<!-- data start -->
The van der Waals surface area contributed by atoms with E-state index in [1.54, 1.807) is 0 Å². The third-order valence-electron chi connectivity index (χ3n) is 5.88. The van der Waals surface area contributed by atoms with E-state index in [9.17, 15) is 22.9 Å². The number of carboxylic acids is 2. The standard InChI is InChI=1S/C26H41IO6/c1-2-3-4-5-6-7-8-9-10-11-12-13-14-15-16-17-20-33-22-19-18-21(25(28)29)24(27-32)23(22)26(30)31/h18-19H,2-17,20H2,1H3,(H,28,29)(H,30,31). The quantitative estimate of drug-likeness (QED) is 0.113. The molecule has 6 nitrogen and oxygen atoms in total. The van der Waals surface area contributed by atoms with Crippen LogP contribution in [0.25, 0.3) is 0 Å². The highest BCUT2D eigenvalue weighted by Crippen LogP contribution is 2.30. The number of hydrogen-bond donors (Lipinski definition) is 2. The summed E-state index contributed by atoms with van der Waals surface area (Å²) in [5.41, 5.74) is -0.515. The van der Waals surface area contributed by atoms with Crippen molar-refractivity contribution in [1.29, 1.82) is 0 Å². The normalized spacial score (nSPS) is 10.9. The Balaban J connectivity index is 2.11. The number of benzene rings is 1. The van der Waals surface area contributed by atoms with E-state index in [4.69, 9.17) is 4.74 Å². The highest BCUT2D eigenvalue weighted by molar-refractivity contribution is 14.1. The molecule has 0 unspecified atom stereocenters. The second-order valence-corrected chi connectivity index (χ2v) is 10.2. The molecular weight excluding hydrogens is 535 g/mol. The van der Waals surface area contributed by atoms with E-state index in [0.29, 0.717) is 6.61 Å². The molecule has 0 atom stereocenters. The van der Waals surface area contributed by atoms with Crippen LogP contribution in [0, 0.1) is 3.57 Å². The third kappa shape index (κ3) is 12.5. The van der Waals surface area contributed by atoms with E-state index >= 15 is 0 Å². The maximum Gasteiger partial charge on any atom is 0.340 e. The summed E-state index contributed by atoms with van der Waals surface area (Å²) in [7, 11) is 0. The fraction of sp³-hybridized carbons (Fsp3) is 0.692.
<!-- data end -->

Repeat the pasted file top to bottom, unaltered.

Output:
The van der Waals surface area contributed by atoms with E-state index in [1.54, 1.807) is 0 Å². The third-order valence-electron chi connectivity index (χ3n) is 5.88. The van der Waals surface area contributed by atoms with E-state index in [9.17, 15) is 22.9 Å². The number of carboxylic acids is 2. The standard InChI is InChI=1S/C26H41IO6/c1-2-3-4-5-6-7-8-9-10-11-12-13-14-15-16-17-20-33-22-19-18-21(25(28)29)24(27-32)23(22)26(30)31/h18-19H,2-17,20H2,1H3,(H,28,29)(H,30,31). The quantitative estimate of drug-likeness (QED) is 0.113. The molecule has 6 nitrogen and oxygen atoms in total. The van der Waals surface area contributed by atoms with Crippen LogP contribution in [0.25, 0.3) is 0 Å². The highest BCUT2D eigenvalue weighted by Crippen LogP contribution is 2.30. The number of hydrogen-bond donors (Lipinski definition) is 2. The summed E-state index contributed by atoms with van der Waals surface area (Å²) in [5.41, 5.74) is -0.515. The van der Waals surface area contributed by atoms with Crippen molar-refractivity contribution in [1.29, 1.82) is 0 Å². The normalized spacial score (nSPS) is 10.9. The Balaban J connectivity index is 2.11. The number of benzene rings is 1. The van der Waals surface area contributed by atoms with E-state index in [4.69, 9.17) is 4.74 Å². The highest BCUT2D eigenvalue weighted by molar-refractivity contribution is 14.1. The molecule has 0 unspecified atom stereocenters. The second-order valence-corrected chi connectivity index (χ2v) is 10.2. The molecular weight excluding hydrogens is 535 g/mol. The van der Waals surface area contributed by atoms with E-state index in [0.29, 0.717) is 6.61 Å². The molecule has 0 atom stereocenters. The van der Waals surface area contributed by atoms with Crippen LogP contribution in [0, 0.1) is 3.57 Å². The third kappa shape index (κ3) is 12.5. The van der Waals surface area contributed by atoms with E-state index >= 15 is 0 Å². The maximum Gasteiger partial charge on any atom is 0.340 e. The summed E-state index contributed by atoms with van der Waals surface area (Å²) in [7, 11) is 0. The fraction of sp³-hybridized carbons (Fsp3) is 0.692.